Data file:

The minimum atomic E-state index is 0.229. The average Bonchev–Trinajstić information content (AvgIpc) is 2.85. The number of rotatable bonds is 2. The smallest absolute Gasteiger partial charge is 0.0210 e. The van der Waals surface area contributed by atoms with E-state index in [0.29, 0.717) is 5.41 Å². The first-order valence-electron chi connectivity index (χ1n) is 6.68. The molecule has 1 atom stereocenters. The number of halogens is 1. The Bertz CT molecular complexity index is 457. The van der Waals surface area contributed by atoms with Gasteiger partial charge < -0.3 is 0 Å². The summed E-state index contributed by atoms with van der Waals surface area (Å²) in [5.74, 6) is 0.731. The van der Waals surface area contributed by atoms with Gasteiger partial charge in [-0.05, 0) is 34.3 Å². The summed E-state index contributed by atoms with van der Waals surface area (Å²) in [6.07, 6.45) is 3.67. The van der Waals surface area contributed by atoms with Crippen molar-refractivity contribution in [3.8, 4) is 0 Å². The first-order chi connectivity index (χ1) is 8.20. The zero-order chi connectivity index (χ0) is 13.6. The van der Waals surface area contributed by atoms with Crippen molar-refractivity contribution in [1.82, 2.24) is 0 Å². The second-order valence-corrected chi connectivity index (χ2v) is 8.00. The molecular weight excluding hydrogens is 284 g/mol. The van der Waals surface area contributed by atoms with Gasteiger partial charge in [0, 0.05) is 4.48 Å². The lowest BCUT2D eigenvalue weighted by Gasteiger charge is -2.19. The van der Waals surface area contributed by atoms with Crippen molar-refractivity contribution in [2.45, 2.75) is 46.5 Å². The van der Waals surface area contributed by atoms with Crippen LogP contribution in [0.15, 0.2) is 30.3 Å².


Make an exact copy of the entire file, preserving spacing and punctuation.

The minimum atomic E-state index is 0.229. The average Bonchev–Trinajstić information content (AvgIpc) is 2.85. The number of rotatable bonds is 2. The smallest absolute Gasteiger partial charge is 0.0210 e. The van der Waals surface area contributed by atoms with E-state index in [0.29, 0.717) is 5.41 Å². The first-order valence-electron chi connectivity index (χ1n) is 6.68. The molecule has 1 atom stereocenters. The number of halogens is 1. The Bertz CT molecular complexity index is 457. The van der Waals surface area contributed by atoms with Gasteiger partial charge < -0.3 is 0 Å². The summed E-state index contributed by atoms with van der Waals surface area (Å²) in [5.74, 6) is 0.731. The van der Waals surface area contributed by atoms with Gasteiger partial charge in [-0.05, 0) is 34.3 Å². The summed E-state index contributed by atoms with van der Waals surface area (Å²) in [6.07, 6.45) is 3.67. The van der Waals surface area contributed by atoms with Crippen molar-refractivity contribution in [3.8, 4) is 0 Å². The first-order chi connectivity index (χ1) is 8.20. The zero-order chi connectivity index (χ0) is 13.6. The van der Waals surface area contributed by atoms with Crippen molar-refractivity contribution in [1.82, 2.24) is 0 Å². The second-order valence-corrected chi connectivity index (χ2v) is 8.00. The molecular weight excluding hydrogens is 284 g/mol. The van der Waals surface area contributed by atoms with Gasteiger partial charge in [0, 0.05) is 4.48 Å². The lowest BCUT2D eigenvalue weighted by Gasteiger charge is -2.19. The van der Waals surface area contributed by atoms with Crippen molar-refractivity contribution in [2.45, 2.75) is 46.5 Å². The van der Waals surface area contributed by atoms with Crippen LogP contribution in [0.15, 0.2) is 30.3 Å².